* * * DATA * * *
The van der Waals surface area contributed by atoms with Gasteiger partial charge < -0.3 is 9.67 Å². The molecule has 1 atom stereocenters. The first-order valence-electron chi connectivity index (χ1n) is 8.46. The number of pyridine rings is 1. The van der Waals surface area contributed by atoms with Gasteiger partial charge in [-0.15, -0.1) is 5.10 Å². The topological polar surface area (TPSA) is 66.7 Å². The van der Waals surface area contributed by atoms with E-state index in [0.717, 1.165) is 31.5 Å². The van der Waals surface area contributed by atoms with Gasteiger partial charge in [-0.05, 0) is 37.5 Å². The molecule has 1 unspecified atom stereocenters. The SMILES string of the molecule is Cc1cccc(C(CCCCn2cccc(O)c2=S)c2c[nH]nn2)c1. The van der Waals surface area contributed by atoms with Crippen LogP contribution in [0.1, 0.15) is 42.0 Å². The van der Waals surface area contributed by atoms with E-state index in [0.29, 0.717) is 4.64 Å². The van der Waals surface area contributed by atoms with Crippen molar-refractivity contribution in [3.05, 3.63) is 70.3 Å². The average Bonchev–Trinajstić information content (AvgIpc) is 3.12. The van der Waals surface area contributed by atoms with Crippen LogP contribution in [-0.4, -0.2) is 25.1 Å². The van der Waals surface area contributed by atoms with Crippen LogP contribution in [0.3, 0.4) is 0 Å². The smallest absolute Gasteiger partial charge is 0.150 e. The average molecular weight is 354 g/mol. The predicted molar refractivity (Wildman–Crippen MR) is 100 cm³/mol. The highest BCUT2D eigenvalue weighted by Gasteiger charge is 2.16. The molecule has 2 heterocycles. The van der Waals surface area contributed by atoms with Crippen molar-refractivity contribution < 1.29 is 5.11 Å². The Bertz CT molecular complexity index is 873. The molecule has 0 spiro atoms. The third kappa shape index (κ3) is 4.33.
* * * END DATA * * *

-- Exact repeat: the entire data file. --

The van der Waals surface area contributed by atoms with Gasteiger partial charge < -0.3 is 9.67 Å². The molecule has 1 atom stereocenters. The first-order valence-electron chi connectivity index (χ1n) is 8.46. The number of pyridine rings is 1. The van der Waals surface area contributed by atoms with Gasteiger partial charge in [-0.15, -0.1) is 5.10 Å². The topological polar surface area (TPSA) is 66.7 Å². The van der Waals surface area contributed by atoms with E-state index in [0.717, 1.165) is 31.5 Å². The van der Waals surface area contributed by atoms with Gasteiger partial charge in [-0.05, 0) is 37.5 Å². The molecule has 1 unspecified atom stereocenters. The SMILES string of the molecule is Cc1cccc(C(CCCCn2cccc(O)c2=S)c2c[nH]nn2)c1. The van der Waals surface area contributed by atoms with Crippen LogP contribution in [0.1, 0.15) is 42.0 Å². The van der Waals surface area contributed by atoms with E-state index in [0.29, 0.717) is 4.64 Å². The van der Waals surface area contributed by atoms with Crippen molar-refractivity contribution in [3.05, 3.63) is 70.3 Å². The average Bonchev–Trinajstić information content (AvgIpc) is 3.12. The van der Waals surface area contributed by atoms with Crippen LogP contribution in [-0.4, -0.2) is 25.1 Å². The van der Waals surface area contributed by atoms with Crippen LogP contribution in [0.3, 0.4) is 0 Å². The smallest absolute Gasteiger partial charge is 0.150 e. The average molecular weight is 354 g/mol. The predicted molar refractivity (Wildman–Crippen MR) is 100 cm³/mol. The highest BCUT2D eigenvalue weighted by Gasteiger charge is 2.16. The molecule has 2 heterocycles. The van der Waals surface area contributed by atoms with Crippen molar-refractivity contribution < 1.29 is 5.11 Å². The Bertz CT molecular complexity index is 873. The molecule has 0 spiro atoms. The third kappa shape index (κ3) is 4.33.